Entering Villa Escudero is akin to traveling back in time to the Philippine Colonial Era as it holds treasures dating back to 1875. Four generations have lived in and enjoyed this ancestral home that houses pieces steeped in history from different cultures. For Zee Lifestyle columnist Mayenne Carmona, nostalgia kicked in as she realizes it’s not the first time she had visited nor would it be her last.
Refreshing and addicting iced tea with gulaman was served as welcome drinks when we arrived at Villa Escudero Plantation and Resort in San Pablo, Laguna one lazy afternoon. The present patriarch of the Escudero clan, Conrado Escudero, greeted us at the reception area the moment we arrived. Ado, as he is fondly called, already had an itinerary set for us.
The tour highlighted the magnificent Escudero ancestral house, a turn-of the-20th-century family residence that has been lived in and enjoyed by four generations. The house was built from 1929 to 1932 by Ado’s parents, Arsenio Marasigan Escudero and Rosario Averion Adap. The Escudero brood of seven, Consuelo, Caridad, Placido, Rosita, Conrado, Arsenio Jr., and Rosalia grew up in the palatial home. The couple hired Antonio Toledo, a well-known architect of that era known for designing majestic public buildings like the Manila City Hall, the twin buildings at the Agrifina Circle in Manila, the San Pablo Municipal Hall, and the Cebu and Iloilo provincial capitols. Other than the Escudero residence, the only other house Toledo was known to have designed was his own.
To keep the house cool even during the summer months, steel vents were installed in between the narra paneled walls. The ponds in the front and at the back of the house serve the purpose of cooling the interiors as water passes underneath through concrete channels absorbing the heat.
As I was touring the different rooms with Ado, I experienced déjà vu and wondered why. Then as we crossed the threshold of the screened veranda with its Machuca-tile flooring, furnished with pre-war, wrought-iron furniture and a collection of antique hanging lamps, I realized that it was not my first time in this place. When I was barely 18, I, along with other models, had a photo shoot in Villa Escudero for a well-known Filipino couturier.
Now more ‘au courant’ with art, I was able to better appreciate the numerous noteworthy pieces and details there. “Table of the Sphinxes” by Filipino master carver Isabelo Tampingco is a magnificent “table de gibier” (hunting table) with six beautifully articulated Egyptian sphinxes on plinths supporting a thick and long single slab of white Carrara marble. Ado’s grandparents, Placido Escudero and Claudia Marasigan, had purchased the turn-of-the-century piece that sits under a Bohemian chandelier from the Calle Hidalgo Atelier of Tampingco.
The rare oil portraits of the couple by 19th century Filipino master painter Felix Martinez prominently adorn the living room walls. A pair of tall, post-war, gilded mirrors with matching low consoles was purchased from a Spanish family that lived in a splendid French-style mansion in Vito Cruz.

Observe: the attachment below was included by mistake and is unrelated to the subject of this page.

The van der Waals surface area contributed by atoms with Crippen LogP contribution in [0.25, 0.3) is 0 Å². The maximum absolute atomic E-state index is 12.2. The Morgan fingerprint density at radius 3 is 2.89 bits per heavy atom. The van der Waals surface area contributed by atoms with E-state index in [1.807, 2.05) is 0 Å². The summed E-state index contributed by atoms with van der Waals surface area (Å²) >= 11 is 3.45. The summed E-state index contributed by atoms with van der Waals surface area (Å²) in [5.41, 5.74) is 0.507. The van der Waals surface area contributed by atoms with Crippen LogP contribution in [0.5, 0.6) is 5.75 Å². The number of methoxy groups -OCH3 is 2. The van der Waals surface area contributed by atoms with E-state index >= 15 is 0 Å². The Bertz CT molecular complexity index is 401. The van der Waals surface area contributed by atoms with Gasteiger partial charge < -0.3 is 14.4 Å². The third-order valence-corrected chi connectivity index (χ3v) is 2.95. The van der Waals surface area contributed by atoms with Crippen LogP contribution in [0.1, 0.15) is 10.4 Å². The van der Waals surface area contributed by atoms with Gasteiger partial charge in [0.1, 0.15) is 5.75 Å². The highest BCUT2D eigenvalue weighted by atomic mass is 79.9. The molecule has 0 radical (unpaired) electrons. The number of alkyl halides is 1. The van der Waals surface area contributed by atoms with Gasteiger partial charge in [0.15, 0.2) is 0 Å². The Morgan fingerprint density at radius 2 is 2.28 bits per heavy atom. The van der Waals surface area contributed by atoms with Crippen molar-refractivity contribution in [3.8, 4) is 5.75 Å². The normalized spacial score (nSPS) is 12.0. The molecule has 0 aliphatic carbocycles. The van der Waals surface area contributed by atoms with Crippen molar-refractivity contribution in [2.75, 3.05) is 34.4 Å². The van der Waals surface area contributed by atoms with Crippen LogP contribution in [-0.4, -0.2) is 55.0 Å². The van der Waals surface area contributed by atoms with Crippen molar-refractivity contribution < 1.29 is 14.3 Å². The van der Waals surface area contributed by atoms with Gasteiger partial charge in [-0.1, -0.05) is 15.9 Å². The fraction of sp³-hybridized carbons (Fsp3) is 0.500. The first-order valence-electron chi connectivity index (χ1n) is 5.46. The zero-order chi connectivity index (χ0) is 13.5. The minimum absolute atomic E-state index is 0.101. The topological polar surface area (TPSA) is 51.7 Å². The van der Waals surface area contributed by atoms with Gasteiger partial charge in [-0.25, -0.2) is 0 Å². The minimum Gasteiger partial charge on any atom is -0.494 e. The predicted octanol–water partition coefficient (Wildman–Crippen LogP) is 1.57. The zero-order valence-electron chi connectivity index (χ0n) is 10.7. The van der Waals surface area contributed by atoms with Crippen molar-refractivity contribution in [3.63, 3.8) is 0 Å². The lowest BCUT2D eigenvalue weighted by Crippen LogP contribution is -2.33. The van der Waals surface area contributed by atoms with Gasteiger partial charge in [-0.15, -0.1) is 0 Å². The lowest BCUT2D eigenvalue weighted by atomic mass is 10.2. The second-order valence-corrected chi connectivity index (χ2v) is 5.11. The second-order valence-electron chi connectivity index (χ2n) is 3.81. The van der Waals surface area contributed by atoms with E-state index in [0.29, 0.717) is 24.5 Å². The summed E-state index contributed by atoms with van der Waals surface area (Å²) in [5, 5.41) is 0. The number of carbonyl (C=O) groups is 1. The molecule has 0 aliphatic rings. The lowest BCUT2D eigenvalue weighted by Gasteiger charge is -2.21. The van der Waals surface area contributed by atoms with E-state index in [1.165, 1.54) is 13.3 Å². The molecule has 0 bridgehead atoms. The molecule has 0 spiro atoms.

The formal dining area has a marble table that Arsenio Escudero discovered in the 1920s with the help of a Chinese dealer from Binondo. The crystal chandelier that hangs above it was acquired from San Augustin Church in Intramuros before the renovation in 1875. The tapestry is from Real Fabrica de Tapices and features a pastoral drawing by Francisco Goya y Lucientes. On a postwar visit to Madrid, Arsenio Escudero acquired this along with other treasures from Countess Maria de las Mercedes de Borbon Dos Sicilias y Orleans of Barcelona, mother of the present King Juan Carlos.
A pair of traditional “vajillera” cabinets is certified to have come from the hands of the late 19th century Chinese master Ah Tay whose works are now much sought after by antique collectors. Rosario Escudero and her husband Arsenio had purchased these cabinets directly from Ah Tay himself in the mid-twenties during the early days of their marriage. The dining room opens to an enclosed veranda, which serves as the breakfast nook. The area is decorated with Ming dynasty porcelains and antique ceramic plates from Europe.
There is an elegant Beaux Arts-style narra staircase that leads to the bedrooms on the second floor. A collection of pre-war genre paintings that have fascinated collectors and scholars of Philippine art line the walls of the staircase. Off the stairway is a whimsical oriental room containing a collection of Chinese and Japanese art that, according to Ado, had been purchased from another family in Manila after the war. A scroll from the Sung Dynasty and a brass Ming vase with articulated branches and leaves stand out among other objects in the room.
There are four rooms on this floor but my favorite is the master’s bedroom which has two four-poster beds: an Ah Tay matrimonial bed and a small Ah Tay child’s bed which originally belonged to the national artist Juan Luna.
A myriad of precious collectors’ items are found in every nook and cranny of the house that is grandiose in every way. As lavish as it may be, it is also a well-planned and well-loved residence for a large clan. It is where the Escuderos celebrate their milestones and entertain significant people. It is where Ado holds his fantasy-themed parties and fiestas and, more importantly, events of philanthropic pursuits. Four generations of the Escudero clan take pride in their heritage and the magnificent and historical Villa Escudero immortalizes this.
- by Mayenne Carmona
- photography Valentino Ley